Weigh in on Student Loan Forgiveness

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In several Creditbloggers posts, we have talked about the new student loan relief program, Income Based Repayment, or IBR. For those who are eligible, the Income-Based Repayment (IBR) program forgives any remaining debt — including interest — after 25 years. While most borrowers will pay off their debt before then, those that don't will be hit with a tax bill at the end of the repayment period. That's because the IRS considers forgiveness of debt taxable income.

The folks at are asking citizens to take action on a new bipartisan bill in the U.S. House of Representatives, H.R. 2492, that would prevent the taxation of debt forgiven through IBR. Loan forgiveness is supposed to wipe the slate clean for responsible borrowers, not create a new financial obligation. Current law exempts some kinds of loan forgiveness from taxation, including Public Service Loan Forgiveness, but not IBR. They are asking you to take a moment to write to your representative and urge them to support H.R. 2492 and ensure that there's really a light at the end of the tunnel for responsible borrowers.

It will take just two minutes to send a message to your Congressional Representative to support this measure to waive tax bills on forgiven student loan debt under the IBR program.

Gerri Detweiler – Personal finance author and Credit Advisor for, Gerri contributes budgeting, debt recovery and savings information online. She is also the co-author of Reduce Debt, Reduce Stress: Real Life Solutions for Solving Your Credit Crisis.
  • Shannon E Oltarzewski

    I have already been paying my loans for over 20 years. Is there any forgiveness out there for me or does the 25 years start after I start the IBR program?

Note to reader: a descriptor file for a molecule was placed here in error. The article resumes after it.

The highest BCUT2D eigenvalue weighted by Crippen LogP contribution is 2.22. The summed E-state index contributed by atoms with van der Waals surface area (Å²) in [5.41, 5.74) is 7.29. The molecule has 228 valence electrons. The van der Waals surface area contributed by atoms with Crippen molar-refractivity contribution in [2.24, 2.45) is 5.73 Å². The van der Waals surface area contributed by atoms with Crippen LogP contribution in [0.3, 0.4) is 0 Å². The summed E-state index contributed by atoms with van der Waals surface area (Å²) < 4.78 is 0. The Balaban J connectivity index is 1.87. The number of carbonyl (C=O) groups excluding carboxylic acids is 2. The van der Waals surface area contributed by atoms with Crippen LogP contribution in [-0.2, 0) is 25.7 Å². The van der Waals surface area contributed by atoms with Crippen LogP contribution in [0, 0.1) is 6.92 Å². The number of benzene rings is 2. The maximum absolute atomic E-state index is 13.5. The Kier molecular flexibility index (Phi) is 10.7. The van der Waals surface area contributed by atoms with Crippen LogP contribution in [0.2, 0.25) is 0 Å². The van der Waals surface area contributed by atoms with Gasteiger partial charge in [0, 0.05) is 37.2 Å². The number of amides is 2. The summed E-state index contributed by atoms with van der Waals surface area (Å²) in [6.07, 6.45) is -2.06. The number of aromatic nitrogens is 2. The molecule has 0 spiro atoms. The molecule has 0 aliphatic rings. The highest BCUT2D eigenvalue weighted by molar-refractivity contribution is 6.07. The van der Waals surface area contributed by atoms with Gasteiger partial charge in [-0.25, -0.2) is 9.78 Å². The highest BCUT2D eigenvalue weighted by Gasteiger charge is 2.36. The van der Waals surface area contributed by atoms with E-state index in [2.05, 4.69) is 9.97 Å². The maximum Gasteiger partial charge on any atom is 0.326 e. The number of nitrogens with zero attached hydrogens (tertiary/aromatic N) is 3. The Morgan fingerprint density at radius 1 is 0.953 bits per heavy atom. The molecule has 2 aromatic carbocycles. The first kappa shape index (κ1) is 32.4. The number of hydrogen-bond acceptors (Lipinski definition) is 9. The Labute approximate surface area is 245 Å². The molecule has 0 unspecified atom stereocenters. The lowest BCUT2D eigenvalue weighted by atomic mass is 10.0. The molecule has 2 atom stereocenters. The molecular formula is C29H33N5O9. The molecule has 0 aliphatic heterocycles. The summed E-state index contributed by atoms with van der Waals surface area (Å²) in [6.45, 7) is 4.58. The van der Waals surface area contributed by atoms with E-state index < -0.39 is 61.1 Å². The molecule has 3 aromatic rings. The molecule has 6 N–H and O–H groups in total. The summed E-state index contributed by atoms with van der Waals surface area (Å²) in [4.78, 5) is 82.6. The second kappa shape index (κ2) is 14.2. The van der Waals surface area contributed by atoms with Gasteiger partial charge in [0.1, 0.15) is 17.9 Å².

• Gerri

    The 20-years of payments you have already made don’t likely qualify, but there may be some relief going forward. Here are some details from the website:
    The Department of Education has indicated that the following types of payments will count towards IBR’s 25-year forgiveness period, as long as you are in IBR at some point during those 25 years.
    * Payments made in the Income Contingent Repayment plan (ICR) before July 1, 2009.
    * All payments made on or after July 1, 2009 in the IBR, Income Contingent Repayment (ICR), and Standard (10-year) Repayment plans.
    * Periods when the borrower has a calculated payment of zero in IBR or ICR (this occurs when your income is at or below 150% of the poverty level for your family size).
    * Periods on or after July 1, 2009, when the borrower has been granted an economic hardship deferment.
    It’s rather complicated, so I would strongly recommend you visit to learn details and find out whether you qualify.

  • Jay

    I have been paying in the income contingent program for at least 13 years and just switched to the graduated repayment plan because it was less per month. I was told by the operator at Sallie Mae that this would count toward the 25 year forgiveness period. Is this true. I worry that they don’t always know that much about this topic. Thanks: Jay

  • Gerri

    Jay, I would check with the folks at as they are the most knowledgeable source I have found on the IBR program. Do let us know what you find out!

  • Hopeless

    20+ years of paying when I could – $17000 in loans – paid over $30000 – still owe over $30000… This is absolutely ridiculous that even though the original amount is paid, I’ll end up paying 3X the original loan amount… So depressing… Sorry dear daughter. Mom and Dad can’t help you with college cause Sallie Mae is still raping us on iterest for our student loans…

  • Bob Fellner

    “with forgiveness after 20 rather than 25 years of responsible payments”
    What does “responsible” mean in this case? I have tried IBR twice and then went into default again because I couldn’t afford the high monthly payments. The majority of the 25 years I did not make payments.

    • Gerri


      My understanding is that there are limited circumstances where IBR looks at retroactive payments in determining the 25 years needed to earn forgiveness. If you were taking advantage of the Income Continent Repayment plan or in deferment due to an economic hardship, those time periods could count.

      IBR is not a perfect solution to the student loan mess by any means. But hopefully with the lower monthly payment requirements you’ll be able to qualify and be successful this time around and at least see a light at the end of the tunnel.

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